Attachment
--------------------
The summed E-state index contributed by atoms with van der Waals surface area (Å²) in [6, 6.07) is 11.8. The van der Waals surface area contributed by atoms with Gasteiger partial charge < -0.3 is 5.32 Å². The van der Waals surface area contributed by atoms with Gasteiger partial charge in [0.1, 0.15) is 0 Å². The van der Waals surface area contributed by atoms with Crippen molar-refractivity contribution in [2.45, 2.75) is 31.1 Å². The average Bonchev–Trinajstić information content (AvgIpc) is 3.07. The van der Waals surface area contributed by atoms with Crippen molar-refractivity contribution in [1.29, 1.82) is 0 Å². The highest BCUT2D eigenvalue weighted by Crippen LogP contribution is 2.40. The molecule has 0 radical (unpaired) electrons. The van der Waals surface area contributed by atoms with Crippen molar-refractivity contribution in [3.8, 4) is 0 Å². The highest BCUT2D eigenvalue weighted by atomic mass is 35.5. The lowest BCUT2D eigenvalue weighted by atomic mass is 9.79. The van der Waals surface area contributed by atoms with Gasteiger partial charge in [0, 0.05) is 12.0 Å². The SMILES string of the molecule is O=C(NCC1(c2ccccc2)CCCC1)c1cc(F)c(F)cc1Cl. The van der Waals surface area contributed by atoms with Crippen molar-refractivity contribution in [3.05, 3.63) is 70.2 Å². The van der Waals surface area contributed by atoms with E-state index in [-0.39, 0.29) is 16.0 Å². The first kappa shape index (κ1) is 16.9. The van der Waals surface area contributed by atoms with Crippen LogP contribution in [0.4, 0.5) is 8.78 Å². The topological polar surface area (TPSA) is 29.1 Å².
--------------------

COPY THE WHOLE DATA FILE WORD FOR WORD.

The summed E-state index contributed by atoms with van der Waals surface area (Å²) in [6, 6.07) is 11.8. The van der Waals surface area contributed by atoms with Gasteiger partial charge < -0.3 is 5.32 Å². The van der Waals surface area contributed by atoms with Gasteiger partial charge in [0.1, 0.15) is 0 Å². The van der Waals surface area contributed by atoms with Crippen molar-refractivity contribution in [2.45, 2.75) is 31.1 Å². The average Bonchev–Trinajstić information content (AvgIpc) is 3.07. The van der Waals surface area contributed by atoms with Crippen molar-refractivity contribution in [1.29, 1.82) is 0 Å². The highest BCUT2D eigenvalue weighted by Crippen LogP contribution is 2.40. The molecule has 0 radical (unpaired) electrons. The van der Waals surface area contributed by atoms with Crippen molar-refractivity contribution in [3.8, 4) is 0 Å². The highest BCUT2D eigenvalue weighted by atomic mass is 35.5. The lowest BCUT2D eigenvalue weighted by atomic mass is 9.79. The van der Waals surface area contributed by atoms with Gasteiger partial charge in [0, 0.05) is 12.0 Å². The SMILES string of the molecule is O=C(NCC1(c2ccccc2)CCCC1)c1cc(F)c(F)cc1Cl. The van der Waals surface area contributed by atoms with Crippen molar-refractivity contribution in [3.05, 3.63) is 70.2 Å². The van der Waals surface area contributed by atoms with E-state index in [-0.39, 0.29) is 16.0 Å². The first kappa shape index (κ1) is 16.9. The van der Waals surface area contributed by atoms with Crippen LogP contribution in [0.4, 0.5) is 8.78 Å². The topological polar surface area (TPSA) is 29.1 Å².